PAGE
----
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Plant Nutrients: What They Need and When They Need It

Plant Nutrients: What They Need and When They Need It

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We all think about the nutrition we need in our own diets, time and time again. Are you getting enough iron? How about protein? Vitamins and other minerals? Well, these very same questions can be posed to your plants. After all, your backyard and garden companions are living things like you and me, needing nutrition and sustenance to survive.

 

Plants Need Nutrition, Too

Some of nutrients are the same ones that animals need. Let’s take a look

 

Nitrogen (N)

Achieves similar benefits as protein in animals. Vital for good stalk growth, though excess decreases immunity and ability to fruit.

Phosphorus (P)

Strengthens root systems, capacity for seed creation, disease resistance, and pest prevention. Improves flowers and blooming. Also strengthens tissues and flavors in edibles and veggies.

Potassium (K)

Also important for roots and seed production. Sometimes called potash, this further supports the ability to tolerate extreme temperatures. Excess prevents absorption of other minerals, particularly magnesium and calcium.

Calcium

Strengthens and fortifies overall tissues everywhere. Also helps neutralize acidity, both within the plant and in its surrounding soil, for optimal health.

Magnesium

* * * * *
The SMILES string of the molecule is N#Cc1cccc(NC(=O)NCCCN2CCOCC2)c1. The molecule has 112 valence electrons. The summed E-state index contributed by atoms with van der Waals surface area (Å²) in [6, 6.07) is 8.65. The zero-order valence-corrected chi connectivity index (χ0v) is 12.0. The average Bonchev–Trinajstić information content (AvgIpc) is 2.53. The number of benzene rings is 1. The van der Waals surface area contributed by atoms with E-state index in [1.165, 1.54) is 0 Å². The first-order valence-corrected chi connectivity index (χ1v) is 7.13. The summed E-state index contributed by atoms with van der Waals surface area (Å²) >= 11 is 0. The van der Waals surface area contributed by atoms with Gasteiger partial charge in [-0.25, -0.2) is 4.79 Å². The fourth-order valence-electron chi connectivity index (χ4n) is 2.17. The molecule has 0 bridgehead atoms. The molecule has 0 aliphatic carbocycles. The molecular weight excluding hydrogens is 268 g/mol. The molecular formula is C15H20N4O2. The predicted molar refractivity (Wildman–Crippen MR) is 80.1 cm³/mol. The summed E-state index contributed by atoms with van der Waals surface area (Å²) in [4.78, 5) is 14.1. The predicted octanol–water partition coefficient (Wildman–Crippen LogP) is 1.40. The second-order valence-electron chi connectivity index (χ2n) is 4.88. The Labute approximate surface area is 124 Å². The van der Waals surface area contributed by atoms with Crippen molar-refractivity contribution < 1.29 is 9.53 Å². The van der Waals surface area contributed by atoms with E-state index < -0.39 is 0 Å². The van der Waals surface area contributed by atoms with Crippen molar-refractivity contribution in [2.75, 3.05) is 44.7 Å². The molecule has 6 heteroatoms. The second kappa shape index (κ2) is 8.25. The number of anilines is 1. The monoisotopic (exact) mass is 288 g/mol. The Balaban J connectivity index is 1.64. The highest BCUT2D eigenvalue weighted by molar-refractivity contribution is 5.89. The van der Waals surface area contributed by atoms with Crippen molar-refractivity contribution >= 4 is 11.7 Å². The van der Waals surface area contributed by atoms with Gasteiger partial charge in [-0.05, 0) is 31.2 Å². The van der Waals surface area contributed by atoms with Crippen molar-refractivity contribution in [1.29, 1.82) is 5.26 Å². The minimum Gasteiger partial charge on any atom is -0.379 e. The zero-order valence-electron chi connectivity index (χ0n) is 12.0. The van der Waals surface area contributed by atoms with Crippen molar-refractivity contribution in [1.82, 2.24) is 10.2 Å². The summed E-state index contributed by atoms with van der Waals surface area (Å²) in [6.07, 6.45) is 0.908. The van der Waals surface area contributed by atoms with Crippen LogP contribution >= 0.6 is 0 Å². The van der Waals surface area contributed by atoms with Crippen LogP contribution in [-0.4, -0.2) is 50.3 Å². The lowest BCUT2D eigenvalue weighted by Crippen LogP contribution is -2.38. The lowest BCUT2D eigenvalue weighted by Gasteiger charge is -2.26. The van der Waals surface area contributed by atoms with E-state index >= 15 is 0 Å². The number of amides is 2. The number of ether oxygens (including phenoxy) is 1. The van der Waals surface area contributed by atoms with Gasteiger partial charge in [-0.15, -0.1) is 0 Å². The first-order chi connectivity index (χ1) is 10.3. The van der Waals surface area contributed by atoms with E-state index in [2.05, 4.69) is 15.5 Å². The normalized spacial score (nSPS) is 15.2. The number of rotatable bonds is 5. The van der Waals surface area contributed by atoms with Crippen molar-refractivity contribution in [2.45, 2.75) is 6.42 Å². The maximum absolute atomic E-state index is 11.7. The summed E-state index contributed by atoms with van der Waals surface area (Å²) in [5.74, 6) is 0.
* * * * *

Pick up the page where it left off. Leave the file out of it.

Helps increase intake of phosphorus and boosts production of chlorophyll, giving a healthy green color and encouraging absorption of CO2. A lack of magnesium can contribute to poor coloring and an anemic appearance.

While plants need all of these nutrients (and a handful more through other trace minerals) for optimal health, higher numbers of some are more necessary at some times than others.

Why would that be?

Just like there are many foods you should include in your diet, an array of fertilizers and amendments may be needed in varying amounts to give your veggies, shrubs, and trees their own good “diet” – and a balance of these nutrients is crucial.

 

The majority of fertilizers you buy have a set, healthy balance of these nutrients built right in – particularly nitrogen, phosphorus, and potassium, labeled as an “N-P-K” ratio on packaging, and made up of three numbers. These three minerals make up the most important micronutrients that most species and varieties in your garden need. When considering feeding, ratio numbers on the packaging may vary, depending on their specific blends.

 

Plant Growth Stages

Besides studying abnormal appearances, you can learn whether or not to give specific nutrients to a plant depending on what stage of growth it is in, and even what variety or species of plant it is.

Young Growth

Nitrogen is especially helpful to give, though adequate levels of all nutrients are critical at this phase.

Newly Transplanted

Will benefit especially from higher amounts of root-supporting nutrients, like phosphorus and potassium.

Blossoming

Benefits from phosphorus, potassium, and calcium in particular.

Fruiting

It’s important to include decent amounts of phosphorus and potassium, while not overdoing it with nitrogen.

 

Every good gardener knows to fertilize their garden denizens with well-balanced applications and plant food and compost when they need it. However, experienced gardeners – and farmers – learn the exact nutrients needed at any stage of growth, for health, beauty, and even tastiness.

 

Source: https://gardenerspath.com/how-to/composting/plant-nutrients

 

 

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